Why high-rises pose a risk to life and limb


Why high-rises pose a risk to life and limb


What was a typical scene in any neighborhood a half-century ago now seems lost to history. But poet Tatsuji Miyoshi's depiction of children's voices in his neighborhood in 1950s and 60s makes me wonder if such scenes could still be around somewhere.

In ``Tsuki no Toka'' (Ten days of the month), a Kodansha Bungei Bunko paperback, Miyoshi writes:



``Every morning, I hear children's lively voices from the house opposite mine. I hear them shout after breakfast, `We're off. See you later.'''

Come noon, and Miyoshi heard their, ``We're home'' just as clearly. With only a narrow alley separating his home from his neighbor's, Miyoshi could pretty much tell what was going on next door, even though he did not have a particularly close relationship with his neighbors.

This is the sort of thing one does not experience living in magnificent residence. ``I would never want to live in a big, towering house,'' Miyoshi adds.


Today's high-rise housing complexes fit that bill. In Osaka, two rattan shelves for potted plants came hurtling down from the balcony of a 27th-floor apartment 77 meters above ground. They were tossed by the apartment's 78-year-old resident, who was arrested by Osaka prefectural police and charged with attempted murder.


The resident reportedly told police that she threw the shelves in anger because she had tripped on them while cleaning the balcony.

One of the shelves barely missed a woman who was passing below on a bicycle.

The shelf was cracked and bent out of shape. Nobody needs a close brush with death of this kind.


When you look down from a towering high-rise, all you get is a distant view of street life. You can't see nearby scenes. You see trees, but you can't see their branches. You see people, but not their faces, nor can you hear their voices.


I can imagine many people actually relish this ``isolation'' from the world below and enjoy the open view they would not get from the ground level.

High-rise housing complexes have brought a new lifestyle to Japan today, but they can also instantaneously turn a perfectly harmless object into an instrument of destruction.


--The Asahi Shimbun, April 22(IHT/Asahi: April 23,2005)

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Tange set himself huge task in difficult times


Tange set himself huge task in difficult times


Foro Romano in central Rome is a cluster of ruins dating back to the old Republic. The nearby City Hall is said to have been built over the Tabularium, the ancient hall of records.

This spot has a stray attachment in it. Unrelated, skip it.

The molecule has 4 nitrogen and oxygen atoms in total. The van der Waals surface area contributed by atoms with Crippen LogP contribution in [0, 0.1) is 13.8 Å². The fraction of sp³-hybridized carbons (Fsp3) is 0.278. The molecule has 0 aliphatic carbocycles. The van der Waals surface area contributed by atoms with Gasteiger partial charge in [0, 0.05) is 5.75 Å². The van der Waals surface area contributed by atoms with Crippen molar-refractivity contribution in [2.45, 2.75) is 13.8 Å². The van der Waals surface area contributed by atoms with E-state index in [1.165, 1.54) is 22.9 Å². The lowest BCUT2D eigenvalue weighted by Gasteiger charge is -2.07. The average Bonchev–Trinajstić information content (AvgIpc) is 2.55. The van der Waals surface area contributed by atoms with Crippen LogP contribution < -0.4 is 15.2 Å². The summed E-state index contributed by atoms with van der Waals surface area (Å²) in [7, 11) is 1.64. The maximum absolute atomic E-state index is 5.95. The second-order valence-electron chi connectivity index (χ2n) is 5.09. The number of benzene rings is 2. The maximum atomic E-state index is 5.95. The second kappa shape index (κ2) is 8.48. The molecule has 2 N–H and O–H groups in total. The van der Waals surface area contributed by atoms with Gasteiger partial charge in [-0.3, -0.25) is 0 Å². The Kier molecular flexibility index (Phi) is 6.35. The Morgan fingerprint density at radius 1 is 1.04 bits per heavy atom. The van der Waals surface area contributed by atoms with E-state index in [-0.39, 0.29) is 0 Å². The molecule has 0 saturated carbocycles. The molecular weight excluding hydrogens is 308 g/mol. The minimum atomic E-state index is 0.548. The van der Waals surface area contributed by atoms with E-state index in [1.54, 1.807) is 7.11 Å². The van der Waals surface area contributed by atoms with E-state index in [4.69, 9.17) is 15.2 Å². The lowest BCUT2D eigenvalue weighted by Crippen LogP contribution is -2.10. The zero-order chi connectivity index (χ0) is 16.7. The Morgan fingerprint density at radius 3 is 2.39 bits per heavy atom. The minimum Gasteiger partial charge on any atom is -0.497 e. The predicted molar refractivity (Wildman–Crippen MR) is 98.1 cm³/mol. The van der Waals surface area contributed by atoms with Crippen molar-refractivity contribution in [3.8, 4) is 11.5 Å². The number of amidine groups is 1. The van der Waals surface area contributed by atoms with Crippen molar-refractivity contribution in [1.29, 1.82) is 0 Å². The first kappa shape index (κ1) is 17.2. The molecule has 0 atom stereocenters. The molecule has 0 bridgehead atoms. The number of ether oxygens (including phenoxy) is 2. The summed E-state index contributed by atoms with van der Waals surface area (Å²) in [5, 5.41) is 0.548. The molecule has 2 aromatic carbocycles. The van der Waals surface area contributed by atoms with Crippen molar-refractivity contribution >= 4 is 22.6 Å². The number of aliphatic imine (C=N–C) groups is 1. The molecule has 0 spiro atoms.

When the current Tokyo metropolitan government buildings were going up, I mentioned to the head of Rome's municipal museum department that the Tokyo government was abandoning its 30-year-old buildings for new premises that would cost more than 100 billion yen.

He remarked, ``It is fun, and a good thing too, to be able to fix and maintain a building built by your grandfather and his grandfather.''

Japan, however, has a tradition of constantly replacing old buildings. In fact, the new Tokyo metropolitan government headquarters came to symbolize that attitude.


Kenzo Tange, who designed both the old and new Tokyo government buildings, died Tuesday. In ``Tange Kenzo'' published by Shinkenchiku-sha, author Terunobu Fujimori, also an architect, described the architect as ``someone who gave form to the Showa Era (1926-1989).'' Indeed, Tange's works symbolized particular times in post-World War II Japan.


Fujimori once asked him: ``You have studied the works of many architects of all periods around the world. Who do you think is the greatest?'' Tange answered, ``Le Corbusier (Charles-Edouard Jeanneret-Gris) and Michelangelo.''


Tange was a high school student under the old school system in Hiroshima when he came across the work of Le Corbusier, acclaimed as one of the fathers of modern architecture, featured in a magazine in a library. The architect left such a tremendous impact on the young Tange that he decided to go into the profession himself.

He later recalled in ``Ippon-no Enpitsu-kara'' (From one pencil), published by Nihon Keizai Shimbun, ``I was completely taken by his style that was devoid of any decorative element but decidedly beautiful in a severe way.''


Perhaps Tange always sought that kind of beauty even when designing massive contemporary structures. And perhaps he understood better than anyone what a tremendously difficult quest that was in our times.


--The Asahi Shimbun, March 24(IHT/Asahi: March 25,2005)

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